Columbia Pictures

21 Jump Street

21 Jump Street

3.0 out of 53.0 out of 53.0 out of 53.0 out of 5 3.0

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Before they made 21 Jump Street, the first and only other feature co-directors Phil Lord and Chris Miller made was the surprisingly well-reviewed animated comedy Cloudy with a Chance of Meatballs. It’s a little surprising that their remake/reboot of a Steven Bochco-era relic is liberally doused with f-bombs—less so that it plays like a “Funny or Die” sketch expanded to feature length. But what’s really surprising is that, for the most part, it’s pretty terrific.

The original television show, with its gimmick of having real cops going undercover as high school students, is singlehandedly responsible for catapulting Johnny Depp into the American pop-culture stratosphere. The movie has no purchase on the peppy, action-packed, yet safe-for-middle-America territory staked out by the series, which is sandwiched somewhere between Parker Lewis Can’t Lose and The Commish in terms of tone. Lord and Miller do something a little unprecedented, however, something that eluded even the great Brad Bird when he made his transition to live-action films with last year’s Mission Impossible - Ghost Protocol: They made a live-action film that, up until around the final third, moves like a cartoon, fleet of foot, weightless, yet somehow deceptively physical. Shots are trimmed to the cuticles, and then a few frames more, so that already brisk sequences (the fight at Schmidt’s party, the showdown in the auditorium) achieve escape velocity.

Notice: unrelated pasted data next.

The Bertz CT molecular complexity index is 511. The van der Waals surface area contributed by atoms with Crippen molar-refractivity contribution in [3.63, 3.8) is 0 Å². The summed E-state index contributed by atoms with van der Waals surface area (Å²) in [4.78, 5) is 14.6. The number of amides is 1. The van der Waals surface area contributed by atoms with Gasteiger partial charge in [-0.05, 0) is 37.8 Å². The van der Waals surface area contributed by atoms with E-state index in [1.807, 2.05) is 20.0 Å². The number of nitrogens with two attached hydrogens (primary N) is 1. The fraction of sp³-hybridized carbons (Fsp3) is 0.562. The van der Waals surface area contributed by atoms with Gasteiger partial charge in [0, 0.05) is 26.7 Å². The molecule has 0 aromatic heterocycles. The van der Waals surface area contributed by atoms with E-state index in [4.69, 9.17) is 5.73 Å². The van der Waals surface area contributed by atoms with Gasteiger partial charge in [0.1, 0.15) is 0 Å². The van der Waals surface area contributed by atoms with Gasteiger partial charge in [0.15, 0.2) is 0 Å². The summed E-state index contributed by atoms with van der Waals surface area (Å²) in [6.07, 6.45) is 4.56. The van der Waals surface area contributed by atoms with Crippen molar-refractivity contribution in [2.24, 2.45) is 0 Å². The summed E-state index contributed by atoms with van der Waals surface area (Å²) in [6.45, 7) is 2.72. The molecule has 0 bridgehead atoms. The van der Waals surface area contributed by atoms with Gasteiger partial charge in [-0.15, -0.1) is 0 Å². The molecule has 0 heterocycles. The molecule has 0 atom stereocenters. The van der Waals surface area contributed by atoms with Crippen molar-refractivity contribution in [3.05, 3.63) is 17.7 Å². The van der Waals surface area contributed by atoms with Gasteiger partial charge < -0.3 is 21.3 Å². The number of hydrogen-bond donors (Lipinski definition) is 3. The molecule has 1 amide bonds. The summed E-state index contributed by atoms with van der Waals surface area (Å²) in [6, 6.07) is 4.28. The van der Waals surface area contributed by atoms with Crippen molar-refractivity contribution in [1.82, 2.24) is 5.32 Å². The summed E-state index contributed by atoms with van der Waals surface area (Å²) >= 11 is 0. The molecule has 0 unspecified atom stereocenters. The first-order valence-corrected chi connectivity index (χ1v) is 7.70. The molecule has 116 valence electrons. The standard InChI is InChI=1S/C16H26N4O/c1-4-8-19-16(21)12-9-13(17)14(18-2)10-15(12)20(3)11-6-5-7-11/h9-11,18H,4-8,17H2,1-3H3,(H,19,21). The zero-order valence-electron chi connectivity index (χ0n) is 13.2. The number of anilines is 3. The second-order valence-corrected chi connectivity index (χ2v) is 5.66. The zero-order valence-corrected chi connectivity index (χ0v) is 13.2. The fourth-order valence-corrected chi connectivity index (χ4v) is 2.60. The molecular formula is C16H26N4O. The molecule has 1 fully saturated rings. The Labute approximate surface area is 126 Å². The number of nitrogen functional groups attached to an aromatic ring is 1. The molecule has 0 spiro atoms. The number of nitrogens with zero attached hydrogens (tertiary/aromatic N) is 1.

Matching the all-cards-on-the-table awareness of last year’s The Muppets, an early scene throws the film under the bus for being a cynical, blatant rehash of a nearly forgotten icon of ‘80s pop culture. The audience is cut loose to enjoy the un-realness of what follows, which is basically a quasi-remake of The Other Guys, in which the pretty-boy cop and the nerd cop team up to take down evildoers, in a surreal, spoof-intensive environment. Amazingly, Lord and Miller are more than up to the task of matching Adam McKay’s underrated comedy, laugh for laugh.

Jonah Hill, as we’ve come to realize by this point, has an almost unlimited reservoir of “the Jonah Hill shtick,” i.e. the mildly chubby man-child who’s armed with just enough self-confidence (and pent-up, explosive intelligence) to win the affection of a beautiful girl, tame a psychotic rock star, and broker million-dollar baseball contracts. Much of the film is powered by Hill’s seemingly limitless, renewable energy. Channing Tatum is, obviously, new to madcap farce, but he’s the ideal straight man. He doesn’t “look funny,” at all, but his gift for physical comedy is one of the film’s best surprises.

Like many almost-great comedies, 21 Jump Street is frontloaded with the best go-for-broke gags and lines. This fundamental design flaw translates to a final third that stalls out several times. Also, and this was a conundrum Matthew Vaughn seemed to have licked when he made Kick-Ass (perhaps because the gear shifts were smoother), there doesn’t seem to be anything funny about characters getting shot and spraying blood everywhere. Whatever talents Lord and Miller bring to the table, and they seem to be in abundance, they don’t have the right feet to walk in Neveldine/Taylor’s shoes.

Columbia Pictures
109 min
Phil Lord, Chris Miller
Michael Bacall
Jonah Hill, Channing Tatum, Brie Larson, Dave Franco, Rob Riggle, Ice Cube